• Emergency Medications: In case of a severe allergic reaction (anaphylaxis), an epinephrine auto-injector should be carried at all times.
  • Medical Alert Bracelet or Necklace: Wearing a medical alert bracelet or necklace that identifies the individual as having a pistachio allergy can be helpful in emergency situations.

Living with A Pistachio Allergy: Tips and Advice

Living with a pistachio allergy requires vigilance and careful planning to avoid potential allergic reactions. The biggest pieces of advice after you have been properly diagnosed with a pistachio allergy are to avoid pistachios as much as possible, carry your medications with you, and communicate your allergies with those around you. 

Avoid Pistachio Cross-Reactive Foods

Pistachio Allergy Foods to avoid infographic. The foods to avoid with an allergy to pistachios are: Almonds, Brazil nuts, Cashews, Figs, Hazelnuts, Kiwi, Mangoes, Peanuts, Peas, Poppy seeds, Sesame seeds, Soybeans, Sunflower seeds, and Walnuts.

Cross-reactivity occurs when the proteins in one food are similar to those in another, leading to allergic reactions in individuals with certain food allergies. For individuals allergic to pistachios, cross-reactivity may occur with other foods that share similar proteins. Foods that are commonly cross-reactive to pistachios include:

  • Certain Seeds: Sesame seeds, poppy seeds, and sunflower seeds may cross-react with pistachios in some individuals.
  • Fruits: Some fruits, such as kiwi, figs, and mangoes, may cross-react with pistachios due to shared protein structures.
  • Legumes: Legumes like soybeans and peas may also cross-react with pistachios in individuals with allergies.
  • Peanuts: While peanuts are legumes and not tree nuts, they can also cross-react with pistachios in some cases.
  • Tree Nuts: Other tree nuts such as almonds, cashews, walnuts, hazelnuts, and Brazil nuts may trigger allergic reactions in individuals allergic to pistachios.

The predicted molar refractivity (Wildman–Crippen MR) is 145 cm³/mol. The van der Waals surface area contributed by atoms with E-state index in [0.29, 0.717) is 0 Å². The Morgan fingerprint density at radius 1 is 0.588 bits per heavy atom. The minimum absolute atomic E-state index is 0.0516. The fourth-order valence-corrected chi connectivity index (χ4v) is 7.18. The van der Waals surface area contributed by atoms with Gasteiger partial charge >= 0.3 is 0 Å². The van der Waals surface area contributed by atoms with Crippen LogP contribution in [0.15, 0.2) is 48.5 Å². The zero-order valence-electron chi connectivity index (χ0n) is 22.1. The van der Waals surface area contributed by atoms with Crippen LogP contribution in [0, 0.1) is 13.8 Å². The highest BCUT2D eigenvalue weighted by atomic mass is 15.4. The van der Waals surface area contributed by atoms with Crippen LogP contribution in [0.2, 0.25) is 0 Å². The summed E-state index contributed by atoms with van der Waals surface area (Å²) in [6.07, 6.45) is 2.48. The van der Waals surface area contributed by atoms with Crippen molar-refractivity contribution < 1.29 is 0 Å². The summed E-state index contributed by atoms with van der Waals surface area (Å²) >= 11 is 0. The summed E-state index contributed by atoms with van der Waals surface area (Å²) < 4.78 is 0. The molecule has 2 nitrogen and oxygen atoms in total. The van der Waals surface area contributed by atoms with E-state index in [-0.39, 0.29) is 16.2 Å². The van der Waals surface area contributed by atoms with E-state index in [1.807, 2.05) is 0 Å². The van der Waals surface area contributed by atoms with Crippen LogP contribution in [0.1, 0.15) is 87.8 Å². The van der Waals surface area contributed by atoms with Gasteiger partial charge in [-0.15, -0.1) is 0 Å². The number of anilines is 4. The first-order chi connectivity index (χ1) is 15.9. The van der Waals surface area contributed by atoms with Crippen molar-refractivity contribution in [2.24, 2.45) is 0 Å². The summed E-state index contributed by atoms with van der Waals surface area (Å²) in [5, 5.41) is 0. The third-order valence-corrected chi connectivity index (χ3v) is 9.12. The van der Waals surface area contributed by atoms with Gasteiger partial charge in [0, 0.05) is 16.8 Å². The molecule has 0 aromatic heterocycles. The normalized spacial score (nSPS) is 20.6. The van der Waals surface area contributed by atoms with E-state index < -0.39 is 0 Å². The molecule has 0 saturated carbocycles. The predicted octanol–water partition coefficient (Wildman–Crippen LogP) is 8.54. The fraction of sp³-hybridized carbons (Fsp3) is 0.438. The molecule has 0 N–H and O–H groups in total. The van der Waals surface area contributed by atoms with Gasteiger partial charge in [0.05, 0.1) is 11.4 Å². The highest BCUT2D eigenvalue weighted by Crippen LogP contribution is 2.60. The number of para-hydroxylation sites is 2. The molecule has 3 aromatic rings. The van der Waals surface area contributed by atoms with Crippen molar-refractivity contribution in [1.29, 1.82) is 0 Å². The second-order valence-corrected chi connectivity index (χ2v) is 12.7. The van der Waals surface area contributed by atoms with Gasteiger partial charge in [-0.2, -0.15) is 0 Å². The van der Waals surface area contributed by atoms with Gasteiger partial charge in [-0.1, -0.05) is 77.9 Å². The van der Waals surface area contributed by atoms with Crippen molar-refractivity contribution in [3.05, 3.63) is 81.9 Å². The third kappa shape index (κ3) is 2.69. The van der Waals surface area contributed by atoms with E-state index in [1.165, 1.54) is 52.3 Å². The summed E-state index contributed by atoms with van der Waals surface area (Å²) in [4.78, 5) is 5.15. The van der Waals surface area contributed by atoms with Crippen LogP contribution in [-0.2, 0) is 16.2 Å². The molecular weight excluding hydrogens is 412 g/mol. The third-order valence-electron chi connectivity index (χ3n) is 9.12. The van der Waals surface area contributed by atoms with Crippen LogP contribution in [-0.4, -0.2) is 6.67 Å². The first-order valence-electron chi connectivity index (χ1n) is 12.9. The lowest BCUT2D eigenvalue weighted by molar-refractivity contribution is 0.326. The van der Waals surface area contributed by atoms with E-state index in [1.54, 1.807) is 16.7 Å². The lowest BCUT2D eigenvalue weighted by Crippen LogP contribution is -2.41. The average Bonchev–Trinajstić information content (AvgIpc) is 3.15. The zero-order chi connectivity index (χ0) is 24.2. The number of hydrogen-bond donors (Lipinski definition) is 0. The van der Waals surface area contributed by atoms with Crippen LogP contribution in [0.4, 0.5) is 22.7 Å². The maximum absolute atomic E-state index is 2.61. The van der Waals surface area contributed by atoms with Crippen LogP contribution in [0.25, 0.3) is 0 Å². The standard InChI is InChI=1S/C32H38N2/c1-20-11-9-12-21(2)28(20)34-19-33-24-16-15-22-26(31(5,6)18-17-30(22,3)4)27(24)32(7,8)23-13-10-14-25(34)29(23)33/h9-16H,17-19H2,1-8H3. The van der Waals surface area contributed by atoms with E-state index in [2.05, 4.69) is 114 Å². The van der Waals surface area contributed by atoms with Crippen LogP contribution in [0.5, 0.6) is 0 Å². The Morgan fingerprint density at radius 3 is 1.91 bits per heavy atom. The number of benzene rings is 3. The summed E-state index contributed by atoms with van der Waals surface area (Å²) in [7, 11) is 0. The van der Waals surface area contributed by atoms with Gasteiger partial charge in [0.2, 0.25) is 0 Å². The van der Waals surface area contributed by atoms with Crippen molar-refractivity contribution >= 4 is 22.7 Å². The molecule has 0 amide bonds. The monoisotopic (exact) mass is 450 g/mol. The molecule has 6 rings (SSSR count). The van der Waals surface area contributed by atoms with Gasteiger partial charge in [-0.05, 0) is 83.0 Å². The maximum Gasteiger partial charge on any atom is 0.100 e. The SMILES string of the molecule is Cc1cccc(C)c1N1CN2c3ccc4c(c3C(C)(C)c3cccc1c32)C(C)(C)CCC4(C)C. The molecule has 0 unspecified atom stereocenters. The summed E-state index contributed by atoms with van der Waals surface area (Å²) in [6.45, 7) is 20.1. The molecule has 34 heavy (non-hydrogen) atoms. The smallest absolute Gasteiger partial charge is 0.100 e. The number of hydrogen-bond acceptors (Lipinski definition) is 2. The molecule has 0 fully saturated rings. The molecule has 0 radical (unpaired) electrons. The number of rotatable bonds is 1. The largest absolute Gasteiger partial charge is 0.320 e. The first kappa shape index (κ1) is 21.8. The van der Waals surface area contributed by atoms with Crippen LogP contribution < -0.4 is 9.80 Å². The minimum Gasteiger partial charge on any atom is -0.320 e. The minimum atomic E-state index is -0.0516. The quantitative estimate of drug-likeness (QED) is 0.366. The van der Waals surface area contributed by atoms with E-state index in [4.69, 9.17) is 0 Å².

Be Cautious of Cross-Contamination

 Be aware of cross-contact, where pistachio residues can unintentionally transfer to other foods through shared equipment, utensils, or surfaces. Choose restaurants or food establishments with strict allergen protocols.

Carry Medication

Keep your prescribed, and OTC antihistamine medication, such as an epinephrine auto-injector (e.g., EpiPen), with you at all times. Ensure that family members, friends, or colleagues know how to administer it in case of an emergency.

Communicate Clearly

A woman standing in a street with a megaphone, trying to communicate her message.

When dining out or purchasing food, communicate your pistachio allergy to restaurant staff, chefs, or food vendors. Ask about ingredient lists and food preparation methods to ensure pistachios are not present and cross-contamination is avoided.

Educate Others

Educate those around you, including friends, family, caregivers, teachers, and coworkers, about your pistachio allergy. Teach them how to recognize allergic reactions and how to respond appropriately.

Explore Alternative Ingredients

Experiment with alternative ingredients and recipes to replace pistachio nuts in your diet. There are many nutritious and delicious alternatives available. Luckily pistachios are not usually a staple ingredient in many recipes, so finding an alternative should be pretty straightforward.

Plan Ahead

When attending social gatherings, parties, or events, inquire about the menu in advance and bring safe snacks or meals if necessary. Being prepared can help you avoid accidental exposure to pistachio nuts.

Read Food Labels

A tin with a lid that states "nut-free" on the top.

Always read food labels carefully to identify if products contain pistachio nuts or any pistachio-derived ingredients. Manufacturers are required to clearly label common allergens, including nuts.

Wear Medical Identification 

Silver medical alert bracelet, clasped closed.

Consider wearing a medical identification bracelet or necklace that indicates your pistachio allergy. This can alert medical professionals to your condition in case of an emergency.

You can have custom pistachio allergy ID bracelets made on Amazon at a very affordable price.

By incorporating these strategies into your daily routine and remaining proactive about managing your pistachio allergy, you can navigate various situations safely and confidently.